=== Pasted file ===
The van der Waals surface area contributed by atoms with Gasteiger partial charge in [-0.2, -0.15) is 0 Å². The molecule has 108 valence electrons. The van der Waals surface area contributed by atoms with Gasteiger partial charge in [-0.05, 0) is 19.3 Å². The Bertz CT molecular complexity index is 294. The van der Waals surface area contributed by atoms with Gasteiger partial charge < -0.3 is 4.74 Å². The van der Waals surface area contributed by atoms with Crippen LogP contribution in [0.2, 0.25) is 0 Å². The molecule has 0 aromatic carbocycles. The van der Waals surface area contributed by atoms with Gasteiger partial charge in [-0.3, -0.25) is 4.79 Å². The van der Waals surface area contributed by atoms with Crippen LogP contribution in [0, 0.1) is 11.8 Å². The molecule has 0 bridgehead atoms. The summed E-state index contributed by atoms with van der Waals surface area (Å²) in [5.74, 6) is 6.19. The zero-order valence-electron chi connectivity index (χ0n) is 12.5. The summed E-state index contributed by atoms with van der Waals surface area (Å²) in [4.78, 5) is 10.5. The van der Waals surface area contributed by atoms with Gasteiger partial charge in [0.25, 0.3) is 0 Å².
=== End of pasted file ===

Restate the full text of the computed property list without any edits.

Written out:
The van der Waals surface area contributed by atoms with Gasteiger partial charge in [-0.2, -0.15) is 0 Å². The molecule has 108 valence electrons. The van der Waals surface area contributed by atoms with Gasteiger partial charge in [-0.05, 0) is 19.3 Å². The Bertz CT molecular complexity index is 294. The van der Waals surface area contributed by atoms with Gasteiger partial charge < -0.3 is 4.74 Å². The van der Waals surface area contributed by atoms with Crippen LogP contribution in [0.2, 0.25) is 0 Å². The molecule has 0 aromatic carbocycles. The van der Waals surface area contributed by atoms with Gasteiger partial charge in [-0.3, -0.25) is 4.79 Å². The van der Waals surface area contributed by atoms with Crippen LogP contribution in [0, 0.1) is 11.8 Å². The molecule has 0 bridgehead atoms. The summed E-state index contributed by atoms with van der Waals surface area (Å²) in [5.74, 6) is 6.19. The zero-order valence-electron chi connectivity index (χ0n) is 12.5. The summed E-state index contributed by atoms with van der Waals surface area (Å²) in [4.78, 5) is 10.5. The van der Waals surface area contributed by atoms with Gasteiger partial charge in [0.25, 0.3) is 0 Å².